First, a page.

After a year filled with all-day breakfast, vegetables and sour flavors (you can read last year’s predictions here), it’s about time for a look into the future. What food trends can we expect for 2017?
1. Bowls, bowls, bowls
I must admit, I am not entirely objective, being the author of the recently published ‘All-day bowls’ cookbook, but we can’t deny this trend. The bowl is getting even more popular in 2017. Poke can now be found on many trendy menus, but will soon convey the rest of the world. Just like all those other trendy bowls: pho, burrito bowls, smoothie bowls, ramen, salad bowls and many more. Not much of a surprise, since bowls are symbolic for a new way of eating that’s light and relaxed. Have a look at the very Instagram-worthy bliss bowls, that make ‘eating the rainbow’ very easy. Also, bowls are the perfect vehicle for comfort food and that’s something we can all use in these crazy times.
(All-day bowls, credits: Denise Kortlever)
2. Nuts for mylk
Dairy free milk – sometimes called mylk – is something we’ve seen for a while, but next year, the nowadays very common almond milk will be accompanied by new sorts. Think hazelnut milk, pistachio milk or very creamy macadamia milk. These mylks aren’t just a dairy free alternative; they’re just as interesting in taste and texture. And for those who can’t eat dairy and can’t eat nuts (now that must be hard!), there’s always oat milk. Perfect to make your already trendy porridge extra creamy.
3. Green focus + comfort good
Last year, I mentioned the rise of vegetables and that just keeps on going. Firstly, because vegetables are taking the center stage in many restaurant dishes, without getting a ‘vegetarian’ or ‘vegan’ label. Have a look at restaurant Nix in New York for instance, where I enjoyed a wonderful “vegetarian meal for meat-eaters” last Spring. Or take the deli chain Pret a Manger, who recently turned their pop-up ‘Veggie Pret’ into a permanent place and is ready to expand.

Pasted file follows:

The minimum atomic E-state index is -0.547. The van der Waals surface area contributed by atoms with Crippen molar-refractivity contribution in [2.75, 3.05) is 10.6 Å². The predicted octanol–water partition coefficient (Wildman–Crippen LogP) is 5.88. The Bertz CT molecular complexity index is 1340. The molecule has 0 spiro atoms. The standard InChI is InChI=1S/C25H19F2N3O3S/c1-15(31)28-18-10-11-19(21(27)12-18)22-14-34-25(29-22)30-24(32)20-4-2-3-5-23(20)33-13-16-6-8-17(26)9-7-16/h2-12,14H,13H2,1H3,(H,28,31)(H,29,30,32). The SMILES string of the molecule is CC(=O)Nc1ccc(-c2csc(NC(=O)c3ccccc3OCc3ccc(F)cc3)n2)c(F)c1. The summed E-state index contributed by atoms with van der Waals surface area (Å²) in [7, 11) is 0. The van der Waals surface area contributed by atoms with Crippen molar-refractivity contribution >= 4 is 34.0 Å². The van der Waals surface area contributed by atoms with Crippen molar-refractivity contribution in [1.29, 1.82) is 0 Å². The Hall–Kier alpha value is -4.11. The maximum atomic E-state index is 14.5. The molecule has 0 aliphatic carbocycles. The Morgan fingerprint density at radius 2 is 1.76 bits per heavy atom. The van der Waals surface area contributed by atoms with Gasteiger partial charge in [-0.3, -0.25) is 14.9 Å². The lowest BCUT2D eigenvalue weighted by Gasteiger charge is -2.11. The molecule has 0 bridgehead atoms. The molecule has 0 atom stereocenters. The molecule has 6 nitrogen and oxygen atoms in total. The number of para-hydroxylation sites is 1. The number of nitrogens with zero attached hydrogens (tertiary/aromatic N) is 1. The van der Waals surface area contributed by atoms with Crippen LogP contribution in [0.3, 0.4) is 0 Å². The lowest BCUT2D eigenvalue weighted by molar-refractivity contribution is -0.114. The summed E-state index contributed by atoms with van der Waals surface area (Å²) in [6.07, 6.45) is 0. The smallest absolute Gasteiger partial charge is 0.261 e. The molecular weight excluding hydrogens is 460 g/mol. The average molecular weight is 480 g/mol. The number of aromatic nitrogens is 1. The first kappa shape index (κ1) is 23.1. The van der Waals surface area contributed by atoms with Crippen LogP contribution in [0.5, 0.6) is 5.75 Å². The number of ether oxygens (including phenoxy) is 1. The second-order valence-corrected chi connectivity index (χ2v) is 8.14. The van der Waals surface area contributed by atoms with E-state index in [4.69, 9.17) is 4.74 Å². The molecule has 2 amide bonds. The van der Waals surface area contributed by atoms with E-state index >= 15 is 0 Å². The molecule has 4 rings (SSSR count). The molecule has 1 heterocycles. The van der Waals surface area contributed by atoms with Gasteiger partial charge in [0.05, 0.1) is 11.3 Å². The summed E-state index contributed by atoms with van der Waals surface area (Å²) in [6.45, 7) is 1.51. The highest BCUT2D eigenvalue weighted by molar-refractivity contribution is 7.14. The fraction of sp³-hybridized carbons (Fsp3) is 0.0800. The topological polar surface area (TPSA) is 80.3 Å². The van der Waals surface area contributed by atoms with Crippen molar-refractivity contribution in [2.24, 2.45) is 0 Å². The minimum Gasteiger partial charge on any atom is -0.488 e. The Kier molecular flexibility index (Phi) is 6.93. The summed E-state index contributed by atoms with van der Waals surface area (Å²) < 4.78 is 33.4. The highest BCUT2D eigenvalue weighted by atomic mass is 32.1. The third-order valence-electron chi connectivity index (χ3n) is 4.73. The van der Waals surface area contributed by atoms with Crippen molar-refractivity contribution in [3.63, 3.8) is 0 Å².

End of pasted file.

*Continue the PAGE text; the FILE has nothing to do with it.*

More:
Vegetables can also be seen as comfort food, or as I like to call it: comfort good. Think zucchetti or carrot ribbons that replace traditional pasta more and more (apparently, regular pasta sales have collapsed), or cauliflower rice and – pizza. Veggies can also be more and more found in trendy ice cream flavors, that will probably convey all the fit girls: avocado ice cream, bell pepper ice cream, pumpkin ice cream…
(credits: Pret a Manger)
4. Butcher to table
That green focus doesn’t automatically mean that we will stop eating meat completely. No, we will be eating less meat, but when we do, we choose wisely and consciously. This means an increase interest in lesser-known cuts of the animal and choosing for alternatives like goat meat. Furthermore, we see more and more collaborations between high-quality butchers and restaurants. Where guests choose nose-to-tail cuts from well-treated animals and where artisanal products like sausage and rilette can be found on the menu. After ‘farm to table’ we now see ‘butcher to table’. World-famous chef April Bloomfield (i.e. The Spotted Pig) recently founded White Gold – named after those white streaks in fatty meat – a restaurant + butcher that will supply all her other restaurants. In the Netherlands, we have the Brandt & Levie products, which can be found on many restaurant menus.
5. Fast casual 2.0
The fast casual trend continues to grow. This means there are countless concepts with natural, organic, locally, seasonal and authentic food and new concepts keep on opening. The trend is evolving too. First, there are many new fast casual concepts that specifically focus on healthy food. Beefsteak by José Andrés for instance, veggie chain Sweetgreen or the many poke concepts.
We also see fast casual places that combine the best of two worlds. American hotdog place FLX Wienery for instance, where a well-known sommelier provides every guest with a matching glass of wine with his/her hotdog.